Views on whether digital connectivity has a positive or negative impact on physician health were evenly divided when physicians gathered in Calgary in mid-November for the third Canadian Conference on Physician Health (CCPH), and a lively and often humorous debate on the topic did not change their minds.
Electronic voting at the start of the debate showed that 52% of the almost 100 audience members felt such connectivity had a negative impact on health, and that proportion remained unchanged when the debate ended.
But whatever the impact digital connectivity has on individual health, dialogue surrounding the debate clearly demonstrated the new reality of such connectivity in medicine, as Twitter was used to involve participants from around the world in the discussion. A screen showed tweets as they were being posted, and participants included a physician at a McDonald's restaurant in Galway, Ireland, and another who was listening in while watching a Santa Claus parade.
The issue of how modern communications technologies can both benefit and challenge physician health was one of the major themes at the CCPH meeting, which is held every two years.
Opening plenary speaker Dr. Michael Myers, a psychiatrist who specializes in physician health issues, first raised the topic by noting that mobile devices and email can make it difficult for some physicians to maintain a balance between work and home life.
Dr. Marc Cherniwchan of Edmonton also touched on this topic in his discussion of the new "technological tribe" of physicians, pointing out that many new doctors are technologically savvy but lack social skills.
The debate featured Dr. Anna "The Luddite" Reid, a past president of the CMA, as well as University of British Columbia health technology expert Dr. Kendall Ho, resident Dr. David Ward and medical student Joshua Bezanson. Discussion was wide-ranging, and included references to the Borg from Star Trek and a digression involving the evils of using mobile devices while driving.
The main points made by Ho and Ward, who argued that digital connectivity is a positive development, were that such connectivity is now ubiquitous, and since patients are online seeking information, doctors have an obligation to connect with them. Reid and Bezanson countered by discussing the dehumanizing nature of new digital technologies and the persistent value of face-to-face communication.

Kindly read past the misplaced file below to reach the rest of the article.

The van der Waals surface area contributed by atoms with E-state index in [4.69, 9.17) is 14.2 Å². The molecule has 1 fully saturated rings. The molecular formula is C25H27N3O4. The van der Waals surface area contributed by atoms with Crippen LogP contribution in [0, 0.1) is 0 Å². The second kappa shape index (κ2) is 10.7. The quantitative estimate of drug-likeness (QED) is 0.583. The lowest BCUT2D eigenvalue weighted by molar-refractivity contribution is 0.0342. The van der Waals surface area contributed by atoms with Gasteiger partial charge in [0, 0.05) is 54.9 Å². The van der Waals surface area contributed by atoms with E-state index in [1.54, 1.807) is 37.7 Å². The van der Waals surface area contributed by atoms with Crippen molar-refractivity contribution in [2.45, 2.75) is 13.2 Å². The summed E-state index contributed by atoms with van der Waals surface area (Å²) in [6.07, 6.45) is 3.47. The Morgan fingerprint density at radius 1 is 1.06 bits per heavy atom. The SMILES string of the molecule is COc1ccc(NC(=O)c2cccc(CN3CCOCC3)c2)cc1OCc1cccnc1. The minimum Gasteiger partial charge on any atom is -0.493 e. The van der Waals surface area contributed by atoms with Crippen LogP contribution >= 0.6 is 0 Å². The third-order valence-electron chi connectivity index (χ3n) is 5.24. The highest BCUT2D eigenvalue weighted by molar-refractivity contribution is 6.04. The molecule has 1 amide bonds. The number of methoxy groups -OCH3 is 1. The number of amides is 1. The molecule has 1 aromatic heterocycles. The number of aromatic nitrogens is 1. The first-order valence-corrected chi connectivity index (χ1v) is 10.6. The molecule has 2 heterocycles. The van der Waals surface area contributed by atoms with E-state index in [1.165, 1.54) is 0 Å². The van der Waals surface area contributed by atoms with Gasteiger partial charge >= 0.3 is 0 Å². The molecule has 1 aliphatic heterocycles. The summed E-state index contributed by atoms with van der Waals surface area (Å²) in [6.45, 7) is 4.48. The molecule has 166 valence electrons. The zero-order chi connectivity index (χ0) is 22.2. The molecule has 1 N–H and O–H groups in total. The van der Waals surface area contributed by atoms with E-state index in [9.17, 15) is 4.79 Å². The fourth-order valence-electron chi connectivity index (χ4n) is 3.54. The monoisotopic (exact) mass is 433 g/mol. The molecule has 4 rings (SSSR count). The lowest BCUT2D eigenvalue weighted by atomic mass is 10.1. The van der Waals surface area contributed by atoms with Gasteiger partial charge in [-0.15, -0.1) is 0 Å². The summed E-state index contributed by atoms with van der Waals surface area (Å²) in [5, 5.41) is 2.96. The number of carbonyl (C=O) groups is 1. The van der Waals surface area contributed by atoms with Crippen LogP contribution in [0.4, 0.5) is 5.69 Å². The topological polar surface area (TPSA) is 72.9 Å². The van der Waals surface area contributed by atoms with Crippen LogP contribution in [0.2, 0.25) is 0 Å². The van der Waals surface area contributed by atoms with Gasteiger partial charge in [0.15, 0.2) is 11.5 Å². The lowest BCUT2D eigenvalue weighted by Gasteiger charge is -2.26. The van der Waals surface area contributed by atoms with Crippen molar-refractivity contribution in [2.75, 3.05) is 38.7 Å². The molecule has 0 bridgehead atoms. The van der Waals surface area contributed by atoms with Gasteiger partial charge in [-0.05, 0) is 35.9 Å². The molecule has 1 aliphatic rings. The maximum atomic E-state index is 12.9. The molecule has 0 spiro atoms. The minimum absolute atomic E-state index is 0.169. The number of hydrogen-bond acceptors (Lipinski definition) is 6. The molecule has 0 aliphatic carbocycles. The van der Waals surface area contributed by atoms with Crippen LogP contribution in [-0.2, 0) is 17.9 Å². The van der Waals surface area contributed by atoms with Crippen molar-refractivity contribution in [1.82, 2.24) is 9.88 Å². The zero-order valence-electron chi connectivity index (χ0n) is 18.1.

Throughout the debate, which was chaired by Dr. David Topps of Calgary, audience members were polled on their attitudes toward digital technologies and their use of them.
While 61% of the audience felt it was always inappropriate to use mobile devices while dining with family or friends, there was still a significant minority who admitted to always having their mobile device in the bedroom while sleeping (35%).
In addition, the majority felt physicians did not have a responsibility to interact with their patients online or via social media, and 56% said they had no mobile apps designed to monitor their own health or fitness activities.
The majority of comments received on Twitter expressed positive views about the value of digital connectivity, while agreeing that such technology should not excessively intrude on physicians' personal time.
Over the course of the two-day meeting, almost 1000 Tweets were posted in the conference Twitter stream by 154 people, many of whom were not in Calgary.